Elizabeth Bishop’s “Letter to N.Y.," uses rhyming quatrains and begins:
In your next letter I wish you’d say
where you are going and what you are doing;
how are the plays, and after the plays
what other pleasures you’re pursuing:

Bishop's poem came back to me when I read "In your next letter," from Cause for Concern (Able Muse Press, 2015) by Carrie Shipers when it was featured recently on The Writer's Almanac.

Shipers poem uses Bishop's opening for its title and then goes on to say:
                                             please describe
the weather in great detail. If possible,
enclose a fist of snow or mud,

everything you know about the soil,
how tomato leaves rub green against
your skin and make you itch, how slow

the corn is growing on the hill.
Thank you for the photographs
of where the chicken coop once stood,

clouds that did not become tornadoes.

This month we'll be writing epistles, which date back to verse letters of the Roman Empire, and was refined and popularized by Horace and Ovid.

You may want to use the conventions of a letter, as Langston Hughes does in his “Letter," which begins:
Dear Mama
Time I pay rent and get my food
and laundry I don’t have much left
but here is five dollars for you.

You can certainly be creative in your use or abuse of letter writing forms and conventions.

Submissions to this prompt are due: Sunday, May 1, 2016

More on Carrie Shipers at

April 1, 2016

April Is

In "The Waste Land," T.S. Eliot wrote:
April is the cruellest month, breeding
Lilacs out of the dead land, mixing
Memory and desire, stirring
Dull roots with spring rain.
But I think you should think of April as National Humor Month as well as being National Poetry Month.

Why not save get your dull roots out of the spring pain and rain and save time by combining both of those celebrations by reading (or listening) to some humorous poetry. You might want to start with some  Billy Collins.

March 30, 2016

Simply Emily

Emily's poems look so simple, but are often so hard to understand  It is so interesting that the relative simplicity of her verse forms actually make it more difficult to pull meaning from our reading of her.

Emily Dickinson's poems often have images and metaphors taken from all around her, especially from nature, but they are just as often psychological landscapes.

Did she want to challenge her readers? Of course, the first published book of her poetry appeared in 1890, four years after her death. I wrote earlier this month about Sylvia Plath's collection, Ariel. I don't think there are many critics connecting Emily to Sylvia, but I see one connection. As with Plath's book, Emily's small poetry collection was also heavily edited by men. They were very selective and removed her unique syntax, spelling, and punctuation.

It took much longer for Emily's true verse to appear than it did for Plath's intended book. The complete, restored edition of Emily's poetry did not appear until 1998 - more than 100 years after the original publication.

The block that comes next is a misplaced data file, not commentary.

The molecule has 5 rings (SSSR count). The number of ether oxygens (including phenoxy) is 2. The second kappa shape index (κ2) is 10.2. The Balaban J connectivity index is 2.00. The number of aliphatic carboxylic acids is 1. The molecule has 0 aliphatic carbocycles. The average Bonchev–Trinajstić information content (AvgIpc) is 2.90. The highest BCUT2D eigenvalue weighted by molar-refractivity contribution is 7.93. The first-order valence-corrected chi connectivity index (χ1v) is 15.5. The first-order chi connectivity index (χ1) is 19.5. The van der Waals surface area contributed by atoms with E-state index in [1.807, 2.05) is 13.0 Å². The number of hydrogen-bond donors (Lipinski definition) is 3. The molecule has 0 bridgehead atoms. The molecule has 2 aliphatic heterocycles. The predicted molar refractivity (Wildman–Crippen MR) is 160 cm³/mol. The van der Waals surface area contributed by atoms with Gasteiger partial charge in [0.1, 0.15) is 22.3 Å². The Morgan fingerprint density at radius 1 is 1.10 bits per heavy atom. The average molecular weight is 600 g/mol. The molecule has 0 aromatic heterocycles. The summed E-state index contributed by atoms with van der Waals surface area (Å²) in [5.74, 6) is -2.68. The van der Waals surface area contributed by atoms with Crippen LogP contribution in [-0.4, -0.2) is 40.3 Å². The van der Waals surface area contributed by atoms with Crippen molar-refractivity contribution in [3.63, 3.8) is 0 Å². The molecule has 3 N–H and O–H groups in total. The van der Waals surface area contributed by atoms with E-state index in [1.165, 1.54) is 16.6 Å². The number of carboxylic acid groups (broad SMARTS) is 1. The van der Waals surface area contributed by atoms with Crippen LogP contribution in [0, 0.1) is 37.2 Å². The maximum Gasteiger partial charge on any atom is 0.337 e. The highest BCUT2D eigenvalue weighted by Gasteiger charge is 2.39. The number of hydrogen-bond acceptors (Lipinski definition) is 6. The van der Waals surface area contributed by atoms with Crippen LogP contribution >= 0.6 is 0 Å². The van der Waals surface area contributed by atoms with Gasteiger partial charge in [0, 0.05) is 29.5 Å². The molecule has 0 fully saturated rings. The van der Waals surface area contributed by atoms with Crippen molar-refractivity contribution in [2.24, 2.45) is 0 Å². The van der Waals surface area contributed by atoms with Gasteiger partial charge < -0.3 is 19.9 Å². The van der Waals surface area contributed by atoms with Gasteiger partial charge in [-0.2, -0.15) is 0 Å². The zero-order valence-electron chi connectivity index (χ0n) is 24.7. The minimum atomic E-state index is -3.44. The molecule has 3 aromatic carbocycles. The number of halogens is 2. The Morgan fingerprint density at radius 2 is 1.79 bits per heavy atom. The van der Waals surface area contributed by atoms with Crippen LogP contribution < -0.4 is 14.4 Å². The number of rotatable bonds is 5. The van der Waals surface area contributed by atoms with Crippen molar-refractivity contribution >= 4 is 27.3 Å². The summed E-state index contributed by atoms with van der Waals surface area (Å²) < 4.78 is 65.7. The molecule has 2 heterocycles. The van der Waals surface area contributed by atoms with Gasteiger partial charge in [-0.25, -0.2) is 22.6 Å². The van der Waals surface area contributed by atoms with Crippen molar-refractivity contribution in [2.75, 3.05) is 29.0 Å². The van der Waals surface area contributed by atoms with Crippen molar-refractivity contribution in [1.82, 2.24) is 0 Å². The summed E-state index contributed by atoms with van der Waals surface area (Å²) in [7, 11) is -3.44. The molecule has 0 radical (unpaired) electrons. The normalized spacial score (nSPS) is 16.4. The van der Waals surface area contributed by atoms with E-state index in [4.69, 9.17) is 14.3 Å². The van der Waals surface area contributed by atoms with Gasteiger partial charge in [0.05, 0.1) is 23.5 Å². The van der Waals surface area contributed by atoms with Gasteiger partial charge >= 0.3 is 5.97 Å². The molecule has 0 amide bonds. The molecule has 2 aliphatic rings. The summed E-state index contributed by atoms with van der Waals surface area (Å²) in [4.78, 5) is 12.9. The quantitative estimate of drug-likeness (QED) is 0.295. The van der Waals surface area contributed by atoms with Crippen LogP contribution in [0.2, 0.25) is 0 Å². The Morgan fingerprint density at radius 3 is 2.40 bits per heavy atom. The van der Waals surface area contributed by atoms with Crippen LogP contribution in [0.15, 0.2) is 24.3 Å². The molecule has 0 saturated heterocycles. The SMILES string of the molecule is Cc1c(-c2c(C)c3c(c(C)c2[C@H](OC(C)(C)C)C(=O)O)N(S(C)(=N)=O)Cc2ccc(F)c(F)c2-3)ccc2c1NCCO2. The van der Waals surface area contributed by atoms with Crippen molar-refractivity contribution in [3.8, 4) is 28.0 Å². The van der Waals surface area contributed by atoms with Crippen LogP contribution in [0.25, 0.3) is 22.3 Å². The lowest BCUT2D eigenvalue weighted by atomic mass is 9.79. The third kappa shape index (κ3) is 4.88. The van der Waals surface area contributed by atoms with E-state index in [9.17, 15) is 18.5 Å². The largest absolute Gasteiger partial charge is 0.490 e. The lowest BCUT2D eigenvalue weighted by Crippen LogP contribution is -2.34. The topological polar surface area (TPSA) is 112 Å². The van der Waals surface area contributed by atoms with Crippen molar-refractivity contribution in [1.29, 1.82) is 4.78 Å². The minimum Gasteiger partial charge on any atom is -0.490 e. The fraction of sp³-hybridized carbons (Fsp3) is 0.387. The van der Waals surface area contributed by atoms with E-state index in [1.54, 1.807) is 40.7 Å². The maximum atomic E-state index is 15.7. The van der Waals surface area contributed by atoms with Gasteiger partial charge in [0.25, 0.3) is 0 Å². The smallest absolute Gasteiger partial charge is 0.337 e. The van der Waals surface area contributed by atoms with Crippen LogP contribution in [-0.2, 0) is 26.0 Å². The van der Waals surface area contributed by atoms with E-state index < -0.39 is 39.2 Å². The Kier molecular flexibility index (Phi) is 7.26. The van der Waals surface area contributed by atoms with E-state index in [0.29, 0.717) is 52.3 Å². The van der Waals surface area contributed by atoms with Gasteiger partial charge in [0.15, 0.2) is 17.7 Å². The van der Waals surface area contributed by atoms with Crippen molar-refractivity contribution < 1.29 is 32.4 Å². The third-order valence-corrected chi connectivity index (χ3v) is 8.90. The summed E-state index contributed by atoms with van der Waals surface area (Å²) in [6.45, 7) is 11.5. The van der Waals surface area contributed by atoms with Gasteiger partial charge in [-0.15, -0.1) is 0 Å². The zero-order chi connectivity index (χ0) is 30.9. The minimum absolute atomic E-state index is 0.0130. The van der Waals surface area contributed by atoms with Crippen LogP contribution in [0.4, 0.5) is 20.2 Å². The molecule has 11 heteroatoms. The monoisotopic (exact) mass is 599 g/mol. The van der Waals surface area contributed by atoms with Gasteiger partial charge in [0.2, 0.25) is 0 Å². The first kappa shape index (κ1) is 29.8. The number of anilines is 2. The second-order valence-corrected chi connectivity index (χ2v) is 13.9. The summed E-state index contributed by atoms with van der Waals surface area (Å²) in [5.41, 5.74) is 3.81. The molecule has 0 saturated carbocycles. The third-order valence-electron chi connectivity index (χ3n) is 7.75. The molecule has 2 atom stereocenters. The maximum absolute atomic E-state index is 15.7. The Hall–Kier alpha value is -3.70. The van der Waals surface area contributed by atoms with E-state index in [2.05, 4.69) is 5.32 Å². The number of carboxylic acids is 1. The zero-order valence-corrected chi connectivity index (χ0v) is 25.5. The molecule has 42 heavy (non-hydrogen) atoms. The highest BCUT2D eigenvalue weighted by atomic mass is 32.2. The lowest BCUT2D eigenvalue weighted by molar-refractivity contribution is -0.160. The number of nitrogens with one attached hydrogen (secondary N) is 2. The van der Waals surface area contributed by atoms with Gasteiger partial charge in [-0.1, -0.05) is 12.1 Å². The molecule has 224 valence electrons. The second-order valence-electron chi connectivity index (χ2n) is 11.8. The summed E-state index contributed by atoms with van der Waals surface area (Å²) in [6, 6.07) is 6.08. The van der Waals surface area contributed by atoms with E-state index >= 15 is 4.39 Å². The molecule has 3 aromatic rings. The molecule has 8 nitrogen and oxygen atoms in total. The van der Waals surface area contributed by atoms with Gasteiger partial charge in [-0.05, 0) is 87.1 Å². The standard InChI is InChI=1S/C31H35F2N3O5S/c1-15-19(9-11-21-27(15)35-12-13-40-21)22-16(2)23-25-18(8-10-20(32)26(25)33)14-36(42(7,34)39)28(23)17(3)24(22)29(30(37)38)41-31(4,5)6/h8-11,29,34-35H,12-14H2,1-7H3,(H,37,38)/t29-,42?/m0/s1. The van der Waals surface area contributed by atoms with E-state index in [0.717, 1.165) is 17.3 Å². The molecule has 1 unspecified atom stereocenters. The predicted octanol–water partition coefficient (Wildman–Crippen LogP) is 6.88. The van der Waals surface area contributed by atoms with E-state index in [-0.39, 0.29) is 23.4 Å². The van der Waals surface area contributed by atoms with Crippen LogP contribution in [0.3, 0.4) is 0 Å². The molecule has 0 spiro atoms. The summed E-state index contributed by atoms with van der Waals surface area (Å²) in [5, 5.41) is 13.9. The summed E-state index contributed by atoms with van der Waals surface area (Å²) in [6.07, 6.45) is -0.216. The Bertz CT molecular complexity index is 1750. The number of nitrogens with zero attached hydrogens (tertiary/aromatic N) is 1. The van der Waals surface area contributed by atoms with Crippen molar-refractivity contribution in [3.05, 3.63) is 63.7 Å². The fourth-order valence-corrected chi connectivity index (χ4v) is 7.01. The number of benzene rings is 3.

I was never fond of allegory, but Em enjoyed using it. Was she writing for me? Was she writing for any of us? I think she was. As often as I hear poets say that they write "for themselves,"  they all are happy to have their poems published. 

What is the writing lesson of Emily's poems?  perhaps, it is similar to this passage from Mr. Whitman.
“The secret of it all, is to write in the gush, the throb, the flood, of the moment – to put things down without deliberation – without worrying about their style – without waiting for a fit time or place. I always worked that way. I took the first scrap of paper, the first doorstep, the first desk, and wrote – wrote, wrote…By writing at the instant the very heartbeat of life is caught.”  Walt Whitman

I wonder if Em's odd use of dashes instead of periods, commas, and the other typical punctuation. marks.  She also liked to capitalize words - not just words at the beginning of a line.  Why? Not totally clear. .

I have read that the use of dashes and of capital letters to emphasize and personify common nouns was something she may have found in the grammar text (Wells' Grammar of the English Language) that she used at Mount Holyoke Female Seminary.

I like those dashes. Fast and simple punctuation. Reminds me of the dashes you find in haiku. A  nice clear indicator to the reader to break, and sometimes a nice bridge to a new idea.

As a young reader, I imagined prim and proper Miss Dickinson as a good, religious girl. I discovered later she had a a lot of skepticism about traditional religion. She would fit nicely into that growing number of  Americans who say they are not "religious" but are "spiritual. She said that "Some keep the Sabbath going to Church" but she was quite content Sundays at home in her garden where "the sermon is never long.”

At Mount Holyoke, they organized students into three categories: "established Christians,” those who “expressed hope,” and those who were “without hope.” Guess which group Emily was in?  I bet she got picked last for softball too.

But, she had her books: Longfellow, Thoreau, Hawthorne, Emerson, George Eliot, and the Brownings.